Dudley S. Childress, PhD, professor emeritus of Physical Medicine and Rehabilitation, passed away on August 6. He was 79.
During his 47 years at Northwestern University he worked to advance prosthetic, orthotic and assistive device technology.
“Dudley was a true pioneer in biomechanics and rehabilitation engineering,” said Eric G. Neilson, MD, vice president for Medical Affairs and Lewis Landsberg Dean. “His contributions to the fields of medicine and engineering have made a lasting and significant impact on rehabilitation patients here and around the world.”
Childress became the first biomedical engineer appointed to a joint faculty position in the medical and engineering schools at Northwestern. Under his direction, the first systems were developed to control power wheelchairs by switches that are activated by sipping and puffing on a tube or using other minimal movements. His group developed one of the first environmental control systems enabling persons with paralyzed hands and arms to activate electrical devices such as lights and appliances.
In 1998, Childress and his colleagues developed a state-of-the-art motion analysis system, one of a few such research tools dedicated to studies of prostheses, orthoses, and other ambulation and manipulation aids.
He also served as director of the Prosthetics Research Laboratory and the Rehabilitation Engineering Research program, and a senior rehabilitation research scientist at the VA Chicago Health Care System.
Among his numerous awards and recognitions, Childress received the Paul B. Magnuson Award for Outstanding Achievement in Rehabilitation Research and Development in 2002, the VA’s highest honor for VA rehabilitation investigators. He was elected to the Institute of Medicine of the National Academy of Sciences in 1995.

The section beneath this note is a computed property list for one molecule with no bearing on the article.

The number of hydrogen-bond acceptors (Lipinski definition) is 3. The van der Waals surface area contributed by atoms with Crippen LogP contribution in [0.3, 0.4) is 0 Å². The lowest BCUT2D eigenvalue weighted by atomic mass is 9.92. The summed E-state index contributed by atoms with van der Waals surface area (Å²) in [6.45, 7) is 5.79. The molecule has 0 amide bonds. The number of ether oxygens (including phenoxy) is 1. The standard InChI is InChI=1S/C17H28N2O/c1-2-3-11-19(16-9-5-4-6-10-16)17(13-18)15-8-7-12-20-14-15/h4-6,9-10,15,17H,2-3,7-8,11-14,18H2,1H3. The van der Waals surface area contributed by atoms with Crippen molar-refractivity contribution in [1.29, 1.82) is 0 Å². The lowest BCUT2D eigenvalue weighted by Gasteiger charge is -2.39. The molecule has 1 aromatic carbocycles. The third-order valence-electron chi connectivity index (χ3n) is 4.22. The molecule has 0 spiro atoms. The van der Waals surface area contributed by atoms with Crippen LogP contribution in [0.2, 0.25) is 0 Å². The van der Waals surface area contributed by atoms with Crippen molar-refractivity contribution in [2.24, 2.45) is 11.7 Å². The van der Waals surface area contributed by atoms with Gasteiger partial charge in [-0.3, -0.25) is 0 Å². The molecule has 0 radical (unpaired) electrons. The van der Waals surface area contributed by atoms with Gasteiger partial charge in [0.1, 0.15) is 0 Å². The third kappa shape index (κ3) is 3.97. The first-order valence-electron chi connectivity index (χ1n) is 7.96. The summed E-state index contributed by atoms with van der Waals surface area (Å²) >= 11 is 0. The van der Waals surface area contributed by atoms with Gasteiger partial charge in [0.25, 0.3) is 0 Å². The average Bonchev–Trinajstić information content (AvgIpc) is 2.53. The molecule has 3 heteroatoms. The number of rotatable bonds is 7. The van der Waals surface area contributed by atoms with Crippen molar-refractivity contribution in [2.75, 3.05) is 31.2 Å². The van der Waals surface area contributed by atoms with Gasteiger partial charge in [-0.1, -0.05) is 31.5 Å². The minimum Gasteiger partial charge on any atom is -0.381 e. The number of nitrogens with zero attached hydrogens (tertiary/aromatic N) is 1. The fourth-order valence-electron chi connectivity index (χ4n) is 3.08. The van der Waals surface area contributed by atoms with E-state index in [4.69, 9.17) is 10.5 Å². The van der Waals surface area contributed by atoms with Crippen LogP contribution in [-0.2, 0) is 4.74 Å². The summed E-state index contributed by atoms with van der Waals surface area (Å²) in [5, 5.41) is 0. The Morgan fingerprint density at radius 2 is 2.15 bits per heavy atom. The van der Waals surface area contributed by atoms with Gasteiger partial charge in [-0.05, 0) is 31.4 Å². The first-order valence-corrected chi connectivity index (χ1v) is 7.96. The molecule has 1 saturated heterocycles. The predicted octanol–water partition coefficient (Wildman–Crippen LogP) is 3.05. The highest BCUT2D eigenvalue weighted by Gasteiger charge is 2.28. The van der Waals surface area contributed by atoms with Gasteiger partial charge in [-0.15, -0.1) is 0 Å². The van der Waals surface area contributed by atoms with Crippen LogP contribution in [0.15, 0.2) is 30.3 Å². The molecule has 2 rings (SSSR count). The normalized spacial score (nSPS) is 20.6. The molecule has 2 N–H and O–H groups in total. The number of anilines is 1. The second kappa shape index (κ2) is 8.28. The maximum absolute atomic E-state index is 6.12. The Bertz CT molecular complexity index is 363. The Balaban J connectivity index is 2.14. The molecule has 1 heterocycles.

“Dudley Childress was a remarkable man,” said Elliot Roth, MD, chair of Physical Medicine and Rehabilitation. “Many of the practices and devices that people with disabilities and professionals who care for them use today in daily practice were derived directly from Dr. Childress’ ideas, products, projects and research findings.
“He was both creative and methodical in his approach to research and development, and therefore highly productive during his career. He also was a kind, personable and generous man, who was passionate and principled about mentoring trainees and junior faculty, expanding the role of engineering in medicine, creating an academic environment in which both scientific inquiry and social benefit are valued, and mostly enhancing the quality of life for people with disabilities. He meant a great deal to a large number of people, and his impact will continue to be felt by others in the future.”
Childress earned his bachelor’s and master’s degrees in electrical engineering at the University of Missouri. Before completing his graduate degree at McCormick in electrical and biomedical engineering in 1967, Childress was an assistant professor of electrical engineering at the University of Missouri.
He is survived by his wife, Nancy, and two children. A memorial service is planned for September.